'The only reasonable sentence': Bonner County man sentenced to life for murder after cannibalism charges dropped
Jan. 30—A 40-year-old North Idaho man accused of killing a 70-year-old man in 2021 was sentenced to life in prison Monday in Bonner County District Court.
James D. Russell pleaded guilty to second-degree murder in November. A related cannibalism charge against Russell was dismissed last June.
Judge Barbara Buchanan said that out of Idaho's four sentencing objectives, she focused on "protection of society."
"This court cannot fathom a way for society to be protected except for Mr. Russell to be confined," Buchanan said.
Investigators arrested Russell in September 2021 on suspicion of killing David M. Flaget, who was found dead in his truck. Flaget was employed as a groundskeeper by Russell's grandfather.
"I'm very sorry," Russell repeated several times in a statement to Flaget's family in the courtroom.
Russell rambled somewhat as he explained how he got a head injury doing judo in 2013.
"I was a normal person once," he said.
He said he wished there was a technology to bring Flaget back to life.
Russell's defense attorney, Sean Walsh, said Russell was not a cold-blooded killer, the killing was not premeditated and Russell showed signs of remorse.
"But for mental illness, it is not conceivable that this could have happened," he said.
Bonner County Prosecuting Attorney Louis Marshall acknowledged Russell's history of mental illness and head injury, but urged Buchanan to consider protection of society as the most important factor.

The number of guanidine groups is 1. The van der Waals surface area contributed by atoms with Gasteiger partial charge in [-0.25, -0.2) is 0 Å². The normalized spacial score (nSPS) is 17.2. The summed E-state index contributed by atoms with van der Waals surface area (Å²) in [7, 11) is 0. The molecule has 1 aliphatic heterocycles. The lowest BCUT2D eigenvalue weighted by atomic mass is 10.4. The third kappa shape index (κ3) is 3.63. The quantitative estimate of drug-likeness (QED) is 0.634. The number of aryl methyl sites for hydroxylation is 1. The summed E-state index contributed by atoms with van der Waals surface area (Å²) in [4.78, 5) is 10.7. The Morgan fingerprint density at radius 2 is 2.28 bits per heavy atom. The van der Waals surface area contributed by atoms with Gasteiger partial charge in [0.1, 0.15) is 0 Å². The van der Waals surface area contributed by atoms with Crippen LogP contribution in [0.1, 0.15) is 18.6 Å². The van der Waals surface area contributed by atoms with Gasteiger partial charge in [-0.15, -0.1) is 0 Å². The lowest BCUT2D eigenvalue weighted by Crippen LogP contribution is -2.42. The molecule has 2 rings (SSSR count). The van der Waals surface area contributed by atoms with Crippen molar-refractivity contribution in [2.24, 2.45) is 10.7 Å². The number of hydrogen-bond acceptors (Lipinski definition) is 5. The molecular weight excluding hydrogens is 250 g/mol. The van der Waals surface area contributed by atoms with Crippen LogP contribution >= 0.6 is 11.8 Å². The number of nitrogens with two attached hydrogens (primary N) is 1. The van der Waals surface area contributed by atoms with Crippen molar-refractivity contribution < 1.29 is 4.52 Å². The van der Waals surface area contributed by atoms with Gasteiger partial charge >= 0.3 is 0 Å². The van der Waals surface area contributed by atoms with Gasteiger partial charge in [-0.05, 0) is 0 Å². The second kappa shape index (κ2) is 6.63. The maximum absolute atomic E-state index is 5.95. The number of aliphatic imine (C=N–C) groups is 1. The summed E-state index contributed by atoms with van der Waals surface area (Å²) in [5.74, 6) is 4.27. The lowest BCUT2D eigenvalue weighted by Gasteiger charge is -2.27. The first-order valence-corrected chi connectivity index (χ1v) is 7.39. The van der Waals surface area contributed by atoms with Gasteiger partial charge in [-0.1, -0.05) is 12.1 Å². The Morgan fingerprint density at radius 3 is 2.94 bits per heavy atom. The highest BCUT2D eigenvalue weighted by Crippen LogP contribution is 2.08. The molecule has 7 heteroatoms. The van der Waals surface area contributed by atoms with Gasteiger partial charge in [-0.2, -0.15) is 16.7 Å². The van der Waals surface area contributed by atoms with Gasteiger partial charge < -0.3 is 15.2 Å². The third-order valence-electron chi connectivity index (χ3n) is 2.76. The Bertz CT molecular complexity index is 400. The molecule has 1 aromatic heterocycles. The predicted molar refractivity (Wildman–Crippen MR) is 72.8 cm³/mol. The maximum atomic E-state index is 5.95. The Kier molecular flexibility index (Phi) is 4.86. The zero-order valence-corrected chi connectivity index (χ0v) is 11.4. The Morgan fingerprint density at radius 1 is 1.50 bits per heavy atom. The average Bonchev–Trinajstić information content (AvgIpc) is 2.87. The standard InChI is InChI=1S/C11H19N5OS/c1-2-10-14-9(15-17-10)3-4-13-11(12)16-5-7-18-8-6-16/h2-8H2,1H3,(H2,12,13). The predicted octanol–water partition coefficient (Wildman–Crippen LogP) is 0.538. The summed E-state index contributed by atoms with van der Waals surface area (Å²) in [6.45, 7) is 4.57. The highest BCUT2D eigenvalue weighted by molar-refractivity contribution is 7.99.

"Life is the only reasonable sentence," he said. "The safest place for him and society is life in prison."
Six family members of Flaget spoke ahead of the sentencing, asking for life in prison.
Brittney Cornwall, Flaget's adult granddaughter, said the crime was preventable and pointed to incidents from the year before the murder that should have been warning signs, including assaults by Russell on his father and another groundskeeper where charges were not brought.
"Someone doesn't just start a life of crime by eating people," she said.
Flaget made it clear he was not comfortable around Russell, Cornwall said.
Family members described Flaget as quiet and gentle with a strong sense of humor and a love of the outdoors. They talked about the trauma of learning the graphic details of the case and attempting to shield their children from it.
An autopsy found Flaget died from blunt force trauma to the head and neck, according to court documents. The examiner also discovered evidence of postmortem mutilation on several parts of Flaget's body.
Authorities searched Russell's apartment in Clark Fork, Idaho, and found tissue "consistent with flesh missing from Flaget," documents said. The flesh was confirmed to be Flaget's.
Investigators seized a bloodied bowl and microwave from Russell's residence. The Idaho State Lab confirmed the items had Flaget's DNA on them, according to court records.
"I have nightmares," Cornwall said. "I have visions of my grandpa's mutilated body wrapped in plastic slumped over in his truck ... Sometimes I can't even eat meat or use my microwave."
Finally, Cornwall addressed Russell, saying, "I am so sorry that your family didn't get you the help you so desperately needed."
Russell originally faced a charge of first-degree murder.
James Hanlon's reporting for The Spokesman-Review is funded in part by Report for America and by members of the Spokane community. This story can be republished by other organizations for free under a Creative Commons license. For more information on this, please contact our newspaper's managing editor.